Diabetes ECHO

Diabetes prevalence in American Indian and Alaska Native populations in the Northwest is greater than 1.5 times that of non-Hispanic whites (BRFSS, 2006-2012). Despite the high prevalence, access to specialists in Indian Health Service, Tribal and Urban clinics is limited. Our aim is to provide comprehensive information, resources and expertise to integrate evidence-based treatment for type 1 and type 2 diabetes, optimize blood sugar control in tribal communities with holistic, culturally appropriate care, improve patient outcomes and improve quality of life.

All IHS, Tribal and Urban clinics are invited to attend and participate. We welcome you to submit a case presentation form and/or join the teleECHO clinic The 1 hour long virtual clinic includes an opportunity to present cases, receive recommendations from specialists and peers, engage in a didactic session and become part of a learning community. Together we can make a difference by ensuring that our people are receiving the care they need, when they need it, in their own community.

When: Launching May 9, the 1 hour virtual clinics will take place the second Thursday of every month at 12pm PST.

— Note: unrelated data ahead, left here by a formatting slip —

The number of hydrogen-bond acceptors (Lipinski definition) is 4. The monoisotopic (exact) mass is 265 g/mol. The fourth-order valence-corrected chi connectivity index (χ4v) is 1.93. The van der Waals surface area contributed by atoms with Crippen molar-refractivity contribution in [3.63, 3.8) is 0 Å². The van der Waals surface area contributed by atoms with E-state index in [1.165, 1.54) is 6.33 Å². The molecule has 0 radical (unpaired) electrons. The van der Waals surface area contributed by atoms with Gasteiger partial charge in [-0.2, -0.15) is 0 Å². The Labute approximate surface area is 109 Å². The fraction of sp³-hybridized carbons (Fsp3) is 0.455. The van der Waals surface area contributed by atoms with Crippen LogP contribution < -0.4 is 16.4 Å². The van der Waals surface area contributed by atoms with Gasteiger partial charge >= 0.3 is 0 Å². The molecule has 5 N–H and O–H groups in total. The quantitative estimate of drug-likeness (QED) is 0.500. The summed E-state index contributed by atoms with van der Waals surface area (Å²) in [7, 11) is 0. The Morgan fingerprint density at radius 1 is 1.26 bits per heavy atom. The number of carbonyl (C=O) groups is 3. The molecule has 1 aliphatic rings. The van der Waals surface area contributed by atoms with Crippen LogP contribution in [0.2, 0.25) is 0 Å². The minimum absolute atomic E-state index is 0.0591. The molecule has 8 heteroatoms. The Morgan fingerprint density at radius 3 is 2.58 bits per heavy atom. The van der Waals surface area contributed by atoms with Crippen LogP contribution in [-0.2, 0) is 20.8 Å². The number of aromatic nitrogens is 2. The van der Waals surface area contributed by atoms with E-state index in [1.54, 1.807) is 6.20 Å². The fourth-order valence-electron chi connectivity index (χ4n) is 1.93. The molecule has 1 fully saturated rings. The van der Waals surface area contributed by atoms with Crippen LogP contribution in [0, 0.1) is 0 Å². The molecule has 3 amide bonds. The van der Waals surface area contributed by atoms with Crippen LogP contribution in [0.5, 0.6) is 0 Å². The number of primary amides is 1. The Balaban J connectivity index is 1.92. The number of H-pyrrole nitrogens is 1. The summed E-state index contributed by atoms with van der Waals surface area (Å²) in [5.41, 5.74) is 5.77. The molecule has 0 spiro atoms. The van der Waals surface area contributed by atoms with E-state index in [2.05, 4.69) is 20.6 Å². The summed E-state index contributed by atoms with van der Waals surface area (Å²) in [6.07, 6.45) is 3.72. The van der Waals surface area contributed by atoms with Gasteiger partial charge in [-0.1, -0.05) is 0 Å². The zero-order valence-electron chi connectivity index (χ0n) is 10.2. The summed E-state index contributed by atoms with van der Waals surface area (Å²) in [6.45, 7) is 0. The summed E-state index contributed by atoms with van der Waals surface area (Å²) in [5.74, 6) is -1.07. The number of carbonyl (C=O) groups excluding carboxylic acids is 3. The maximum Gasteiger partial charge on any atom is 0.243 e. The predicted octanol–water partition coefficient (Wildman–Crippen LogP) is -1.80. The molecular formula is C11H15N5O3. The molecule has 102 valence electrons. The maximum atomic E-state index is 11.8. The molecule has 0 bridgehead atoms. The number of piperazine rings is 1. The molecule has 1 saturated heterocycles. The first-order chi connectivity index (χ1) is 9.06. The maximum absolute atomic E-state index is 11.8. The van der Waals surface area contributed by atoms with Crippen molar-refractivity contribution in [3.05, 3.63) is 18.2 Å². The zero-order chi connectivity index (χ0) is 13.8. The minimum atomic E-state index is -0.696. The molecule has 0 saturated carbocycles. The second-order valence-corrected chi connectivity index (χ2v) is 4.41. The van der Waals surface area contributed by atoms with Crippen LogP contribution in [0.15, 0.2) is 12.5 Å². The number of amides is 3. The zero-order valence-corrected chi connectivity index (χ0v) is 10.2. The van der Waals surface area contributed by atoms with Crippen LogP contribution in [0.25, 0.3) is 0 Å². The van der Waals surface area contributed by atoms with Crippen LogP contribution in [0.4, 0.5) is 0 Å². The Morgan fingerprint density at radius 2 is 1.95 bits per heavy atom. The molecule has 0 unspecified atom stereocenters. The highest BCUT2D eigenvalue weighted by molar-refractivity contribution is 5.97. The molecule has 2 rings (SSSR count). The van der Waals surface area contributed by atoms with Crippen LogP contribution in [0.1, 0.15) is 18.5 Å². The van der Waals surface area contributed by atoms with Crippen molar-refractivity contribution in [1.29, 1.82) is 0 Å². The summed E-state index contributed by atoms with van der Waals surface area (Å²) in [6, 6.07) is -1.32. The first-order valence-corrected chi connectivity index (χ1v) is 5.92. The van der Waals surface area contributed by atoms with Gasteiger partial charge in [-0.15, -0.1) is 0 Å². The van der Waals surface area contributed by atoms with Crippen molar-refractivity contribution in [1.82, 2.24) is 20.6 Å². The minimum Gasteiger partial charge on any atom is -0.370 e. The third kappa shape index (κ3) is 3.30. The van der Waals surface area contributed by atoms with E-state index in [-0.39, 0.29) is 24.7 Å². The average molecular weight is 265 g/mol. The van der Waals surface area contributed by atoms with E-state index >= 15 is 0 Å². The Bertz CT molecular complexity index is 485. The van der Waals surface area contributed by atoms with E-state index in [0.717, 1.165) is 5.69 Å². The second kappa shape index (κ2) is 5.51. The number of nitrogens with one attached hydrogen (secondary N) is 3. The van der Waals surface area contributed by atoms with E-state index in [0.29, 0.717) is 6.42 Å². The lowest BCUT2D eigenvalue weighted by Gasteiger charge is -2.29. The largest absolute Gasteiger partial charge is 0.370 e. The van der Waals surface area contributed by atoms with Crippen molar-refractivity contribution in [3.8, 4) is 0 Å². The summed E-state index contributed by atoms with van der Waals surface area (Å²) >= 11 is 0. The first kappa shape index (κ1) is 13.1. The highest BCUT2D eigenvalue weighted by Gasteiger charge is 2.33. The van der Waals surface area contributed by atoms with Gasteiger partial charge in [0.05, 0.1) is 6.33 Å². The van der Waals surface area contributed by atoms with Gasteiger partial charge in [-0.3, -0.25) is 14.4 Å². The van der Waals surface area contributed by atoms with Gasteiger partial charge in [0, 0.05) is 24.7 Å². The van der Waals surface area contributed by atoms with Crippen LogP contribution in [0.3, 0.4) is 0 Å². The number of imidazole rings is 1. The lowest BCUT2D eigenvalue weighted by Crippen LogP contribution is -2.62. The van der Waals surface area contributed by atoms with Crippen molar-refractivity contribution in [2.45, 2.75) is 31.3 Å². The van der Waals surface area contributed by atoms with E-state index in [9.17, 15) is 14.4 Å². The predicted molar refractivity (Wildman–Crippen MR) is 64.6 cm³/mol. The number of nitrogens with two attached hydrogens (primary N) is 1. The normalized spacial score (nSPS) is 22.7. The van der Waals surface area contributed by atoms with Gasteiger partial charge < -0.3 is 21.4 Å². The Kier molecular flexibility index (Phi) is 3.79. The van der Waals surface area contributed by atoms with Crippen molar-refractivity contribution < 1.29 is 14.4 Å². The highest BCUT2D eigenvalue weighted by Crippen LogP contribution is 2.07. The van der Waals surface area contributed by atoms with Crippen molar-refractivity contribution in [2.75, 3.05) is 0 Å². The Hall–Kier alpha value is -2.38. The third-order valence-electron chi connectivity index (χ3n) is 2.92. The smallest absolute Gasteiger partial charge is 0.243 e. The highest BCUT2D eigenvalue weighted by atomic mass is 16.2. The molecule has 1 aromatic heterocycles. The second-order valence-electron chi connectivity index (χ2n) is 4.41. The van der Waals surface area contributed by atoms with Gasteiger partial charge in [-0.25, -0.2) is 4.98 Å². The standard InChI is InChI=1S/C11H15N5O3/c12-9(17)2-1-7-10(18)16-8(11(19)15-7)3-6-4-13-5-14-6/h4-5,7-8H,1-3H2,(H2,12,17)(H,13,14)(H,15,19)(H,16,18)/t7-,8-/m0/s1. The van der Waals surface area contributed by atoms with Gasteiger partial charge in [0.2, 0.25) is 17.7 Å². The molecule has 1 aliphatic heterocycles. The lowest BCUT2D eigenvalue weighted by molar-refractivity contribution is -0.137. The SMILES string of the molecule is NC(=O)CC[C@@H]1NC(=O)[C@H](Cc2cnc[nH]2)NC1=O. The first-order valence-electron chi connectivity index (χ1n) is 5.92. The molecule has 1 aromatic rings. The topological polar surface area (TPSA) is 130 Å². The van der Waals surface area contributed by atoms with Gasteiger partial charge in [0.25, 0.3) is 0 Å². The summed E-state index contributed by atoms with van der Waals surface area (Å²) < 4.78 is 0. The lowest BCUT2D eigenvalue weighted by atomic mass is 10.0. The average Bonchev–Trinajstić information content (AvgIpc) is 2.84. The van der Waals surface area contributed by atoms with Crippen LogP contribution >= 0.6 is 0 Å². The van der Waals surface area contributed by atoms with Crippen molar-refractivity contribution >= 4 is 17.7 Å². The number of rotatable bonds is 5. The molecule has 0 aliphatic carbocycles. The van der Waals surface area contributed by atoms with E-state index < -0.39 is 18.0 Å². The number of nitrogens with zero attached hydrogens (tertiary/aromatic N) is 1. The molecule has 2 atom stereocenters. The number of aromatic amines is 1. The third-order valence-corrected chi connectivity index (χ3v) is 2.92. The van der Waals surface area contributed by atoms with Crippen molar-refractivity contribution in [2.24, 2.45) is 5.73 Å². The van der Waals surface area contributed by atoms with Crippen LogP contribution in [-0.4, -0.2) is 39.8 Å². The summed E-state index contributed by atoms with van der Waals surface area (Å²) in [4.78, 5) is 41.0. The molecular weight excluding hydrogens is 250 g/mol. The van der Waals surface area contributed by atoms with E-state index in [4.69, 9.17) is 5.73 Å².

How to Join: Subscribe to our email listserv by clicking here or text SDPI to 97779 to sign up for our text message service. We’ll be sure to send you the connect information each month.

Present your case for best practice recommendations from your peers and specialists. If you would like to present, please complete the case presentation form and send via email (wtdp@npaihb.org) or fax (503.228.4801) Download the case presentation form

If you have any questions please contact wtdp@npaihb.org

What is the Diabetes ECHO?

The goal of this program is to increase the capacity of Indian Health Service, Tribal and Urban Indian clinics to safely and effectively treat patients with diabetes.

 The Diabetes ECHO, through the use of video conferencing, education, and research, increases knowledge of providers and health care professionals and strengthens best practice of care for all patients

Our Focus

Diabetes prevalence in Native American Communities is greater than 1.5 times that of non-Hispanic whites. Despite the high prevalence, access to specialists in IHS, Tribal and Urban Indian clinics is limited. Optimizing blood sugar control in tribal communities would improve patient outcomes and improve quality of life.

• Improve quality of clinical services

• Enhance community-clinical relationships

• Increase experts in the field

• Adopt cultural practices

Didactic Presentations

Type 1 vs Type 2 Diabetes – April 12 2018

Project ECHO Overview and Discussion – May 10, 2018

Pediatric Diabetes – June 14, 2018

Prevention of Macrovascular Complications of Diabetes – July 12, 2018

Helping with Diabetes – Avoiding Harm – May 2, 2019

Diabetic Retinopathy and Neuropathy – August 9, 2018

Interdisciplinary Care at Shoshone-Bannock – September 13, 2018

Helping with Diabetes – Avoiding Harm – May 2, 2019

How Nez Perce is Engaging Patients with Diabetes (Available soon) – May 9, 2019